In life, it’s human to fall down; the magic happens when we get back up.
—Grant Korgan, founder of Choose Positivity Now
Purpose and Connection
This principle is probably my most open-ended and flexible. In order to soar in life, you must have connections to people in your life and a purpose that drives you. For me, my connections are to my husband, my children, my patients, and even my community. I’ve only recently discovered my purpose to help others gain health and wellness, even through illness and injury. You really must discover what your own purpose and connection is. There is no scientific data set that can measure what this is or should be and what it means to you.
Often, discovering what makes you soar requires effort, self-exploration, connecting with new people, trial and error, and often an adverse life event. You don’t have to have tragedy to find purpose and connection, but if you don’t look for it, you will never find it. If you are lucky, your job may be, in part, how you find purpose and connection, but it doesn’t have to be that either. Most of the people in my life who I see soaring have, in fact, found a way to find purpose and connection in the job they do.
It is a common experience that a problem difficult at night is resolved in
the morning after the committee of sleep has worked on it.
Rest and Recovery
I remember in college when my husband and I were dating, after basketball practice and dinner at the dining commons, we would ride our bikes to the library to study. He was a premed double major in history and human physiology, and I was majoring in bioengineering. We would often start strong in our studying, and then we’d literally take a nap—at the table. At the time, I thought it was weird. Now it makes more sense. As we were challenging our brains with different problems, not to mention after a hard practice and high-glycemic food, we would just need some recovery time. After a nap lasting less than thirty minutes usually, we would feel rejuvenated, restored, and ready for more studying until closing time. As I mentioned before, we have been boring for a long time.
Thank you to Crossfit Initiative and Ty Jones for putting this together so it can be shared with others. References were omitted to keep the slides easier to follow, they are listed below.
Many of these topics are covered in more detail in How To Soar, coming soon.
Eat Well. Move Well. Sleep Well. Soar on.
Life requires movement.
What Is Movement?
Movement is defined as an act of changing physical location or position. For me as a physical therapist, the movement you do throughout the day must include full range of motion of the joints. Our standard American life tends toward spine flexion in the form of sitting in front of a computer, in a car, on a couch watching TV, and lifting, which is all flexion. It is not that sitting alone is a problem as much as chronic sitting means you are not moving your joints through their full range of motion.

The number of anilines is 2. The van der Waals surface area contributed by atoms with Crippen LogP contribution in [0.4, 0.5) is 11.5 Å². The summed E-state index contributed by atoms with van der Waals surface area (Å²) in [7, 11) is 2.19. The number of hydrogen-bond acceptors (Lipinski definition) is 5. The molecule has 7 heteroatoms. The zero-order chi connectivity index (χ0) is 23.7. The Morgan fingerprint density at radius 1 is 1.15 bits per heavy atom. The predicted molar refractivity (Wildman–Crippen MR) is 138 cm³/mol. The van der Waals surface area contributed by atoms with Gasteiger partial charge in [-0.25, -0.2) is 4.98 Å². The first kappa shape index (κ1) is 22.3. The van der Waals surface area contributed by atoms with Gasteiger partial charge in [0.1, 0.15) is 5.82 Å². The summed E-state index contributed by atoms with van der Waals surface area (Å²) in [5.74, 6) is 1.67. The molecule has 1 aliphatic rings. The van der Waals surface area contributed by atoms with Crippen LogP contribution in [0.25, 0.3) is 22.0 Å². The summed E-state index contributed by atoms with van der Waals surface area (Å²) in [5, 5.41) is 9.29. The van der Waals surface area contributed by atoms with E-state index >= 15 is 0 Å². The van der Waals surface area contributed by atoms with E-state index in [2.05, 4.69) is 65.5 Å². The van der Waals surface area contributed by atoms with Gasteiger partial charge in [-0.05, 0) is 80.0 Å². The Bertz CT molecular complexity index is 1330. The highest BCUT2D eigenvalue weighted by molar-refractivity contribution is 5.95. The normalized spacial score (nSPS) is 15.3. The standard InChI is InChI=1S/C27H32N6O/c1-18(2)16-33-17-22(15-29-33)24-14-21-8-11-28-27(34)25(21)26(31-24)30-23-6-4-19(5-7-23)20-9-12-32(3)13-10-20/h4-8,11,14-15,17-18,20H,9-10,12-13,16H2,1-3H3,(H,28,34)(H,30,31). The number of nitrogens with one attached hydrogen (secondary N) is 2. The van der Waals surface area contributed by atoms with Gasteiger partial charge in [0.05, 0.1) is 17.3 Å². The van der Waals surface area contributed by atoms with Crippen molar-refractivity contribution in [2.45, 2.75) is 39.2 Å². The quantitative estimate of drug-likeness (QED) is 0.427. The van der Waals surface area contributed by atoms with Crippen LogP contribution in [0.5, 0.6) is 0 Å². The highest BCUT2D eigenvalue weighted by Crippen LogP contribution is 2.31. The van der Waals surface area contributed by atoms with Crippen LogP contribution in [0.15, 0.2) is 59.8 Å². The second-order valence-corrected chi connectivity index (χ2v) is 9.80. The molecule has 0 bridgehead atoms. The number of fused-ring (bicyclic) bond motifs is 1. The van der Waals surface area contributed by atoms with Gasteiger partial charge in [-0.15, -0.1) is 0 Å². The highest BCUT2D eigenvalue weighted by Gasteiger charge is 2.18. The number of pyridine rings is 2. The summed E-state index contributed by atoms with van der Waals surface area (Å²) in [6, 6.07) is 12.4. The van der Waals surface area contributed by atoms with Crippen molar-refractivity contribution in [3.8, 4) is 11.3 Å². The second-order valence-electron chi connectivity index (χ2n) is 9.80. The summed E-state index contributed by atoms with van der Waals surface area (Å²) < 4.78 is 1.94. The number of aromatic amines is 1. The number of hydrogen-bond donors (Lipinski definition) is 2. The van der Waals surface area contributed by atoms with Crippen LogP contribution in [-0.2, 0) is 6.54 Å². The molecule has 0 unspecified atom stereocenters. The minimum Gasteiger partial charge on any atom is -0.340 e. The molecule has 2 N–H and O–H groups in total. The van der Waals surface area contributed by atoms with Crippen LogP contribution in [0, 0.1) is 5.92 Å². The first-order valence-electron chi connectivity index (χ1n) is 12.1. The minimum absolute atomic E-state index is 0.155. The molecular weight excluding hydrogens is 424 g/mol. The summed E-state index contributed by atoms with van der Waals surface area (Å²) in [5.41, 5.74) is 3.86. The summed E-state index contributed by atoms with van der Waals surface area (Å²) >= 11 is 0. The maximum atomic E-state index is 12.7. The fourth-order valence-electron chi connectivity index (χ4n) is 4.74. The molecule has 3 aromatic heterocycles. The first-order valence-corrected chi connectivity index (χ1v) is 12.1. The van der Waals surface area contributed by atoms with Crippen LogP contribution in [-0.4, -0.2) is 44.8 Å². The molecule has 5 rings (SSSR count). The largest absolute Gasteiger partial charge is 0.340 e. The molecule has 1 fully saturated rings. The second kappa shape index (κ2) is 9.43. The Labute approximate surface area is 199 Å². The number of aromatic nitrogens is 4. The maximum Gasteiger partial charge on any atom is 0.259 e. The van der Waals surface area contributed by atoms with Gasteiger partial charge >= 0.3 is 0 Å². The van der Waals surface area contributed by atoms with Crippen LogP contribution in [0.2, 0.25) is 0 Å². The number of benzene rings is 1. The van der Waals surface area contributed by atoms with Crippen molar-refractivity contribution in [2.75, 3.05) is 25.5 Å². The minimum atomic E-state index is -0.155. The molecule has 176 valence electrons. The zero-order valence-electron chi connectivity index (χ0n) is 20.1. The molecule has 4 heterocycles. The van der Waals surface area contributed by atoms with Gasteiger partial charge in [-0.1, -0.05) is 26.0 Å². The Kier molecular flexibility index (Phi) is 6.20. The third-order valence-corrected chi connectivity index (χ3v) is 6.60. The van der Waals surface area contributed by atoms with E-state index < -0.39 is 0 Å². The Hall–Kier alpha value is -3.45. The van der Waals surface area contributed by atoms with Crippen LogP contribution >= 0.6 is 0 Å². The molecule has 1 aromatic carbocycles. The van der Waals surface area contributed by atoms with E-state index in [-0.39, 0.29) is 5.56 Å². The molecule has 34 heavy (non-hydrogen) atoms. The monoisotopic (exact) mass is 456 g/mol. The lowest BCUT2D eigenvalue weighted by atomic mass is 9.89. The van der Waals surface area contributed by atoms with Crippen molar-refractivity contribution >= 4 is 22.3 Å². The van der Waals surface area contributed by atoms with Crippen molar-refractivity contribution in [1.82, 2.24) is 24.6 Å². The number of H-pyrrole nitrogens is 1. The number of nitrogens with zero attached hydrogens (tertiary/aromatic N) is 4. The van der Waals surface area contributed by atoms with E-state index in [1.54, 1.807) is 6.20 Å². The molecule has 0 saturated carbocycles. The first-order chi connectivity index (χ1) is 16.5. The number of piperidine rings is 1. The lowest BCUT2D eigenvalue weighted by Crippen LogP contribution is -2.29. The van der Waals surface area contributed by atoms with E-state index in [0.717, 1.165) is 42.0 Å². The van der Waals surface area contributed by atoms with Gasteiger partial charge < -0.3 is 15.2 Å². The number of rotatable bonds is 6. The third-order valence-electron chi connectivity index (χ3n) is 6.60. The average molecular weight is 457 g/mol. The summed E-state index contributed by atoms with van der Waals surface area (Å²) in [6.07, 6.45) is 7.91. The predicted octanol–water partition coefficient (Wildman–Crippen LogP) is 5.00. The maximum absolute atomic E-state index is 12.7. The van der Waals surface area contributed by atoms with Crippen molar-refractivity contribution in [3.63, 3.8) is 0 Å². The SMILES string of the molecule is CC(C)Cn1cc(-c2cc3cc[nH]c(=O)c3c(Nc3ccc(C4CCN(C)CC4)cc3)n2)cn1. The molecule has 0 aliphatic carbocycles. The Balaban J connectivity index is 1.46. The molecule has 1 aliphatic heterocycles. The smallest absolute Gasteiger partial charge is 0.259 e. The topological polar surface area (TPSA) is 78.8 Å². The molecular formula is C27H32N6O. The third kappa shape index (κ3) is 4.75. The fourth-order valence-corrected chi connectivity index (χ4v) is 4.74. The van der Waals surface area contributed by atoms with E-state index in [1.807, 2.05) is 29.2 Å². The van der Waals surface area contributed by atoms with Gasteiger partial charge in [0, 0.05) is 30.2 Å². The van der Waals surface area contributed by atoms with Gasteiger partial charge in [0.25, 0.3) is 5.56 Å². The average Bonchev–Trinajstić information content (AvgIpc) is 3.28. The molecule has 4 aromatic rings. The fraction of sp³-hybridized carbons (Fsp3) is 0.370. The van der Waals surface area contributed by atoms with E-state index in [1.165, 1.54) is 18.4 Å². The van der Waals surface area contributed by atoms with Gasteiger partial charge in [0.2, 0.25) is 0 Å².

A healthy joint is a flexible joint. When you stop moving joints, the tendency is for them to get stiff, soft tissue shortens, and you lose range of motion. Once the motion is lost, the strength of the muscle supporting that joint begins to weaken. It is a vicious cycle.
Cooking (from scratch) is the single most important thing we could do as a
family to improve our health and general well being.
What Is Real Food?
To put it simply, to eat well, you must eat real food, not something that only looks like food. Most of the food you eat must be in its natural or whole form, free of contamination, in order to maximize nutrient-richness and absorption. However, in today’s world, understanding what real food is has become a bit confusing.
Real food is as close to its natural state as possible. It is simple. It is in its whole form and merely needs to be eaten or cooked for consumption and for the nutrients to be absorbed by the body. An example of real food would be broccoli. Broccoli can be safely eaten raw, or it can be gently cooked. An apple can also be eaten raw or cooked. The bioavailability of nutrients in a whole food is optimal for natural absorption.
“How you think about something can transform its effect on you.” – Kelly McGonigal PhD
When you think about stress, what do you think? Do you think, “I have too much of it and it is causing me to be sick and tired?” Or do you think, “Stress is the ability to adapt to change and I acknowledge it when I see it?” Which is the right answer? The answer is that both are true, if that is what you believe.
Here is the interview from the Katie Coombs show Uncommon Sense. I am primarily in Segment 7 and 8. I wonder how many "ums" I actually said?
Hopefully this sparks questions for you. Please share and ask. I would love to hear your thoughts.
Special thank you to Katie Coombs for the opportunity.
Dr Carolyn Dolan DPT, Cert MDT, MSHN
Where physical therapy, nutrition and lifestyle meet, because how you live your life determines whether or not you soar. Inspiring action with information so you can reduce pain, optimize healing and improve function naturally during recovery from injury, surgery or painful condition. This is a website for the open-minded; obstinate need not apply.